ISLAMABAD: Prime Minister Anwaar-ul-Haq Kakar said that the term of the head of Pakistan’s main intelligence agency, the Inter-Services Intelligence, has been extended to preserve “continuity” of policy at a time when the country is facing increasing militant attacks.
This is the first time a Pakistani official has publicly commented on the extension of Lt. Gen. Nadeem Anjum, director-general of the ISI, who was due to retire late this month.
The military has not yet announced Anjum’s extension formally, but there has been weekslong speculation in Pakistani media that it had been granted.
The DG ISI is one of the most important positions in Pakistan, operating at the intersection of national politics and foreign relations.
The agency oversees efforts to combat militants and is also feared by civilian politicians for its role in past military coups and managing political affairs.
The last DG ISI to receive an extension was Lt. Gen. Ahmad Shuja Pasha, whose tenure coincided with major anti-militant offensives in the country’s northwest.
The extension for Anjum also comes during a major uptick in militancy by groups such as Daesh, as well as Pakistan’s own indigenous Taliban movement, the Tehreek-e-Taliban Pakistan or TTP, which Islamabad says has been emboldened by the coming to power of the Afghan Taliban in neighboring Afghanistan.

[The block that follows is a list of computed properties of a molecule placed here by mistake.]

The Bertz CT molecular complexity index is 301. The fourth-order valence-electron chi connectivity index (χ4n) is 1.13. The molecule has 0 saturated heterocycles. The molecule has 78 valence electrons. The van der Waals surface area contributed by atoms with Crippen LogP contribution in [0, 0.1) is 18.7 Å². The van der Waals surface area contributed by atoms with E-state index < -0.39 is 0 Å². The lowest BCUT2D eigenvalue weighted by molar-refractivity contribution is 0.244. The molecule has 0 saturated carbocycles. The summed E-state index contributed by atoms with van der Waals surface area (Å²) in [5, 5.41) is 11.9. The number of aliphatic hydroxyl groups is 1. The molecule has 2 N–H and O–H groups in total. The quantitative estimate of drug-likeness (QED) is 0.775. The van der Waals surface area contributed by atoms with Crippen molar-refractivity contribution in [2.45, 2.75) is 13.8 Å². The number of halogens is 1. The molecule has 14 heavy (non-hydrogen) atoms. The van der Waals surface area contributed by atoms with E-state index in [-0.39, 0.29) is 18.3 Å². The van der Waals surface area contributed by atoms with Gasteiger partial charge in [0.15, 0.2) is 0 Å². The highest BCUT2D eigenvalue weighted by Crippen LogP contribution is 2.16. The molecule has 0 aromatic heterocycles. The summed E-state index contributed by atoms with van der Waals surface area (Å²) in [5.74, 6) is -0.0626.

Try to understand the point of continuity (of policy). Any system prefers and supports the idea of continuity.
Anwaar-ul-Haq Kakar, Pakistan’s PM
“Try to understand the point of continuity (of policy). Any system prefers and supports the idea of continuity,” Kakar told Arab News in an interview this week when asked why Anjum was given an extension.
While he did not disclose the specific details of the policies the government and military wanted Anjum to continue to implement, he said that the state has the “discretion” to grant an extension of term if it deems that doing so will provide a “security benefit.”
He added: “There’s nothing unusual and abnormal about it.”
Anjum was appointed DG ISI on Nov. 20, 2022. Little over a week later, the TTP said it would no longer abide by a monthslong ceasefire with the Pakistani government, urging its fighters to resume attacks against a continuous military campaign against them. Since then, the group has launched attacks on police compounds, security convoys and other military and civilian targets.
A report published by the Islamabad-based independent Center for Research and Security Studies in September said at least 700 security officials and militants had been killed in Pakistan in the first nine months of the year. Scores more have been killed since in attacks across the country.
And as campaigning steps up for general elections due in January, bombings across Pakistan have also stoked fears of violence at political rallies that can draw tens of thousands of people in the country of over 230 million.
Kakar told Arab News he did not want to link the rise in militancy to a possible delay in the election.